I've lived to see the U.S. become more Balkans and more like Latin America withour getting ANY of the GOOD points of those cultures and places.
If you read the article on Posse Comitatus you will see more clearly what disturbs me most about this trend.
If you were a New Orleans cop and your weapons were not as good as the contractors weapons, you could have law on your side, but in a situation of chaos, the superior weapons are going to be decisive.
This could be an argument for arming and training regular police and the National Guard better as much as anything eles.
I am even willing to concede that since the reports that came from the Superdome and the Convention Center as to deaths were exagerated, it is very likely the reports of the behavior of contractors in New Orleans were also exagerated.
Still another thing bothers me that is more Balkans and Latin than when I was a young person, and that is the level of political division in our country, and the level of incompetant reporting and the level of political slant and propaganda foisted on a population which hasn't got the mental training to detect these things but that is another discussion, I've wandered from the main point.

If it's only rich individuals and corporations useing private security and military contractors that is still a disquieting trend,that the government increasingly feels this need is even worse, because it is a workable way around Posse Comitatus, and because maybe a contractor has less legal power than I do, but has WAY more firepower than I ever will, and I still say in certain circumstances is going to be very likely to use it when it should not in fact be used.
Definately not everyone who hires contractors has either your sense or your character, and not everyone hired has your sense or character.
Not that I for a moment think it gets better among the military, but there is less of a financial motive simply because the pay is less.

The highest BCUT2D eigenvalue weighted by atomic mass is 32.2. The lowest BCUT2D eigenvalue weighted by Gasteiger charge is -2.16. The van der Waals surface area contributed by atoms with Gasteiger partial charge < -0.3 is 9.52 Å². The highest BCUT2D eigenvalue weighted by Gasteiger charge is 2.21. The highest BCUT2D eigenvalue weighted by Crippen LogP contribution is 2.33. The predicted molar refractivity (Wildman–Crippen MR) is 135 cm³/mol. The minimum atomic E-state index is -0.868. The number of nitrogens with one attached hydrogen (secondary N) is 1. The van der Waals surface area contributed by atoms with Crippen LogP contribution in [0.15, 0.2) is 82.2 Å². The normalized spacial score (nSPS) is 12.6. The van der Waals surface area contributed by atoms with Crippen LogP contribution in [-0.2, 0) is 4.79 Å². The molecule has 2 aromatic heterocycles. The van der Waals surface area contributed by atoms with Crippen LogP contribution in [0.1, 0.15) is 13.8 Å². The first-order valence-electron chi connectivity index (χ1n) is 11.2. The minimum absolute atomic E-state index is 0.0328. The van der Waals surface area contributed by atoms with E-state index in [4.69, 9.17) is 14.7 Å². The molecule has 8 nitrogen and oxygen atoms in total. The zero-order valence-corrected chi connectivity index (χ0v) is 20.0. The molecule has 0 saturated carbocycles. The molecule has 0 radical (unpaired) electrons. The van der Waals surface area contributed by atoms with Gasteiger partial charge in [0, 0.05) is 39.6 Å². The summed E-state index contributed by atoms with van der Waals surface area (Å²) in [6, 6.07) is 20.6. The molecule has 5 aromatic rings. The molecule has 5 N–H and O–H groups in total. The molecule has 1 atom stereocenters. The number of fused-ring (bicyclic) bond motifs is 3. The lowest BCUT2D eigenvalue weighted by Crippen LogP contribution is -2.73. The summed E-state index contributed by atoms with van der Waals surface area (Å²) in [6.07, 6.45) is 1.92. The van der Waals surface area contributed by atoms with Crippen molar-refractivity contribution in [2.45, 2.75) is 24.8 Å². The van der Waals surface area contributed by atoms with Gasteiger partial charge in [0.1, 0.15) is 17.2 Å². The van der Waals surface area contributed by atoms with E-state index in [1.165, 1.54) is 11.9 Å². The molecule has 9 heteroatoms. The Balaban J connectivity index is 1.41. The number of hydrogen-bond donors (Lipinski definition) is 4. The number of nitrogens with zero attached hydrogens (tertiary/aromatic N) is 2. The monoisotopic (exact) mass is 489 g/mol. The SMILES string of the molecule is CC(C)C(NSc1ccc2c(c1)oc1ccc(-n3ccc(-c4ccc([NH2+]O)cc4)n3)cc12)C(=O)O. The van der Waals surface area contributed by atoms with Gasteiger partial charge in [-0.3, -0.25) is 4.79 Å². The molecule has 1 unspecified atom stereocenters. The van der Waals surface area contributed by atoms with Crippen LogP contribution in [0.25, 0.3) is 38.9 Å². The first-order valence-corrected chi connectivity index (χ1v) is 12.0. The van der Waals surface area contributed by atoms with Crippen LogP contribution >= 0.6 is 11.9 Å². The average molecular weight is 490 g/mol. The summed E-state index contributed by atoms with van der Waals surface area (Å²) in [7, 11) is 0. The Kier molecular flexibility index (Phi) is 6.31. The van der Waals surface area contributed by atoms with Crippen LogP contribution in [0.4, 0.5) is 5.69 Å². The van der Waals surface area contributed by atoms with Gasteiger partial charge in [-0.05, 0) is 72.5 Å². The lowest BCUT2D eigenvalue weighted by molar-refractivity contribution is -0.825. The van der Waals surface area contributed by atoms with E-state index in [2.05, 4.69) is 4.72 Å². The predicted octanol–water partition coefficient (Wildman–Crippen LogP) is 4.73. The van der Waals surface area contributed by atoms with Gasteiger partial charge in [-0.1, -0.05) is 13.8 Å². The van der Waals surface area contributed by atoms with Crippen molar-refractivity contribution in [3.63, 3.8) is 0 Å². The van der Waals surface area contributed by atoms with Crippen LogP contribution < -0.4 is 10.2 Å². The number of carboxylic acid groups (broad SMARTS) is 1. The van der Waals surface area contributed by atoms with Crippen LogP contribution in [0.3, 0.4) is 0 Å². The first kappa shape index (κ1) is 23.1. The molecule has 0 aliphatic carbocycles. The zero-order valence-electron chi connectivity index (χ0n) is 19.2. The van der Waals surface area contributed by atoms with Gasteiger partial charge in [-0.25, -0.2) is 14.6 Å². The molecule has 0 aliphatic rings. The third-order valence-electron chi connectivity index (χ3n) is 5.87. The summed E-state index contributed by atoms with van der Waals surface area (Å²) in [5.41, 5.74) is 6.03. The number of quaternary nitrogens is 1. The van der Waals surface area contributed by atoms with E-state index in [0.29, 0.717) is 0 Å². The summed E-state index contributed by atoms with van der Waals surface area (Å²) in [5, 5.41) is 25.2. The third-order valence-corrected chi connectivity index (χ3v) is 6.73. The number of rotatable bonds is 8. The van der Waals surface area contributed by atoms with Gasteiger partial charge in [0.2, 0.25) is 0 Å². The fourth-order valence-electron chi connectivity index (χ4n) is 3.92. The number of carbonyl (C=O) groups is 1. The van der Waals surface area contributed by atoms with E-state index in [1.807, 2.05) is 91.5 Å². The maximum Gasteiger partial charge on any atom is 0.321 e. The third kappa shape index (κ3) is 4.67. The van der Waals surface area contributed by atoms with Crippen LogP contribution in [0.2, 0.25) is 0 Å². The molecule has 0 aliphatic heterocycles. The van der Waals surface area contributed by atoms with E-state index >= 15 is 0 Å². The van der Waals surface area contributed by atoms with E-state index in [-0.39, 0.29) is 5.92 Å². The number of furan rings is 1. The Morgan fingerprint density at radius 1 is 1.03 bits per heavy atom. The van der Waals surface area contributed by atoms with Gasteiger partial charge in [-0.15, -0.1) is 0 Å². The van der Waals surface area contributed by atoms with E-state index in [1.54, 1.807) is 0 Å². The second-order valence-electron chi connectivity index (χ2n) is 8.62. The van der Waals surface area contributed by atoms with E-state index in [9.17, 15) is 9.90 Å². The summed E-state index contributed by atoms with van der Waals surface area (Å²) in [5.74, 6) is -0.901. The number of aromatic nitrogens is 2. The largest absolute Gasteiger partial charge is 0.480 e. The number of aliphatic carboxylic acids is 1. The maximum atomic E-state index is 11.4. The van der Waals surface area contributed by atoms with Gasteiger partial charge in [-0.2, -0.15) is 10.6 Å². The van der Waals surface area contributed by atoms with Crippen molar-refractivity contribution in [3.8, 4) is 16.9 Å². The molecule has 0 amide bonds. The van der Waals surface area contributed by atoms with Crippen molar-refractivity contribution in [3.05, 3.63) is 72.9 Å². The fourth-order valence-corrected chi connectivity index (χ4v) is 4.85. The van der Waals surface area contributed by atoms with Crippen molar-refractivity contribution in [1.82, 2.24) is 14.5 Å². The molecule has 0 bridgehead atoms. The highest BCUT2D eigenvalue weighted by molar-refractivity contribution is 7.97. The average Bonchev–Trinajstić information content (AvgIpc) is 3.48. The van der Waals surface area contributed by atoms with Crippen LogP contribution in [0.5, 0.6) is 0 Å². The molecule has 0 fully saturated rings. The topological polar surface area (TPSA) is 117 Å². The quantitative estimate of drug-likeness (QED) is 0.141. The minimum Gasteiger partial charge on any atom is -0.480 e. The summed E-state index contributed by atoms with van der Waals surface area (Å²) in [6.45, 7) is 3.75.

The military still has some ethos of serveing the people, and that makes a difference. The military are sworn to uphold the Constitution against all foes foreign and domestic.
That is not the case with private security contractors and private military contractor so far as I know.
There is in my mind a great deal of nobility in the Soldiers Oath for the very reason that you swear to uphold the United States Constitution, a document nobler than any I can think of written by human agency!
John, to make it easier for you here is the article,
John, I visited Sandline and they had the following message: On 16 April 2004 Sandline International announced the closure of the company's operations.

The general lack of governmental support for Private Military Companies willing to help end armed conflicts in places like Africa, in the absence of effective international intervention, is the reason for this decision. Without such support the ability of Sandline to make a positive difference in countries where there is widespread brutality and genocidal behaviour is materially diminished.

Email Sandline International at

The Blackwater site is most interesting, I will be visiting it again for more intensive perusal.
I’m sorry but I’m not sure I understand. I read the article and I must admit I found myself blurry-eyed and dizzy mid way through and immediately after.

I fail to see the connection of race riots, racial discrimination and civil rights as it relates to this Hurricane. I also disagree with the authors claim that there was a reluctance to use Government resources.

This worst case scenario (breaking levies) resulted in an entire city being flooded. A flood of this magnitude was not taken into account as far as the Government’s preparation for response goes.

I would be willing to bet President Bush put Katrina on the backburner of his mind which was filled with other, seemingly more important war on terror issues. Like a mother cooking dinner for a 10 member family Mr. Bush occasionally looked back at this backburner while giving more attention to the front meals cooking which he thought was more important at the time.

What Mr. Bush didn’t count on was a malfunction in the meal on this backburner as it suddenly flared up and threatened danger to this family if not handled appropriately. As in N.O. Mr. Bush didn’t have the necessary items in place standing by ready to quench this potential flair up. He used vital minuets searching the cupboard for items to assist him but, he eventually found the items and quelled the flair up.

My point here is; Mr. Bush, FEMA and the local L.A.- N.O. authorities just didn’t have the resources to respond accordingly to this “worst-case-scenario” because it really wasn’t taken serious enough given the track record of hurricane hits in this region.

It’s virtually impossible to quickly respond to a disaster of such a scale in an efficient manner without being properly prepared for it beforehand. There are just too many people and variables involved.